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St Pancras Chambers will be hotel again

By Angela Frewin

London’s landmark building St Pancras Chambers is to be returned to its original use as a railway hotel as the result of a £40m development plan.

The property will be turned into a 300-bedroom international de luxe Marriott hotel, topped by 60 loft apartments on the upper three floors. The work will be undertaken by the Chambers Group consortium, comprising Whitbread, the Manhattan Loft Corporation and BBA Lynton, the property arm of airport group BAA.

The scheme was approved by the Grade I-listed property’s custodian, London & Continental Railways (LCR), which runs Eurostar UK and is responsible for a new high-speed rail link between London and the Channel Tunnel.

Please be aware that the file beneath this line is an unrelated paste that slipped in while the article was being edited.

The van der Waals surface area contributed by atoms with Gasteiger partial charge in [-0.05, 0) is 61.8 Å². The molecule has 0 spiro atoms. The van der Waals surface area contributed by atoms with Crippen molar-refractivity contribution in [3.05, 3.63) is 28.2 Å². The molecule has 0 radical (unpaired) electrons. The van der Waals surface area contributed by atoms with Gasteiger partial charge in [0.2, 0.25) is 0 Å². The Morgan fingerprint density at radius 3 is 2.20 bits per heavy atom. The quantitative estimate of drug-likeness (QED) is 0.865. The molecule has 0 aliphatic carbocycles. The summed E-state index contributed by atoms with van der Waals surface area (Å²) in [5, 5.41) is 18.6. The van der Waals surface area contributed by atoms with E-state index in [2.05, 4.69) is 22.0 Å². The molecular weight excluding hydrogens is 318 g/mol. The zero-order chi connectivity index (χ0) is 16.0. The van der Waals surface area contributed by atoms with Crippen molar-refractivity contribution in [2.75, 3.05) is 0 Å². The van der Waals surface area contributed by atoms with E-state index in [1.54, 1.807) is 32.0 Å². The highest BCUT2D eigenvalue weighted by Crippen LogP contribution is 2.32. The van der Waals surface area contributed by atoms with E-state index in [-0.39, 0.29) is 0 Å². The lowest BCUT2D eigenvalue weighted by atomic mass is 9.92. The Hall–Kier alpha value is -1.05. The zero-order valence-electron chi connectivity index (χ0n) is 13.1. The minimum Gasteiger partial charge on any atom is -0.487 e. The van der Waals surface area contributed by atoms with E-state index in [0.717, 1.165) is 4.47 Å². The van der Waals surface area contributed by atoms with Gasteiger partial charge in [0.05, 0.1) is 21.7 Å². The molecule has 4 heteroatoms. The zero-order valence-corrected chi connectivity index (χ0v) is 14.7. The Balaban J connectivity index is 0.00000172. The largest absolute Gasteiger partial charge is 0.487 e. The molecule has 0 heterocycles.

The new hotel/apartment complex is expected to open in 2003, to coincide with the reopening of a greatly expanded St Pancras station that will, claims LCR, be one of the biggest transport interchanges in Europe.

The building, originally the Midland Grand Hotel, was built in the high Victorian Gothic style by architect Sir George Gilbert Scott in 1876, but closed its doors to the public in 1935. It served as offices until the 1980s, when it failed its fire certificate.

The hotel’s exterior, renovated at a cost of £10m in the 1990s, will remain untouched, while an extension will be added at the rear and public rooms will be restored.

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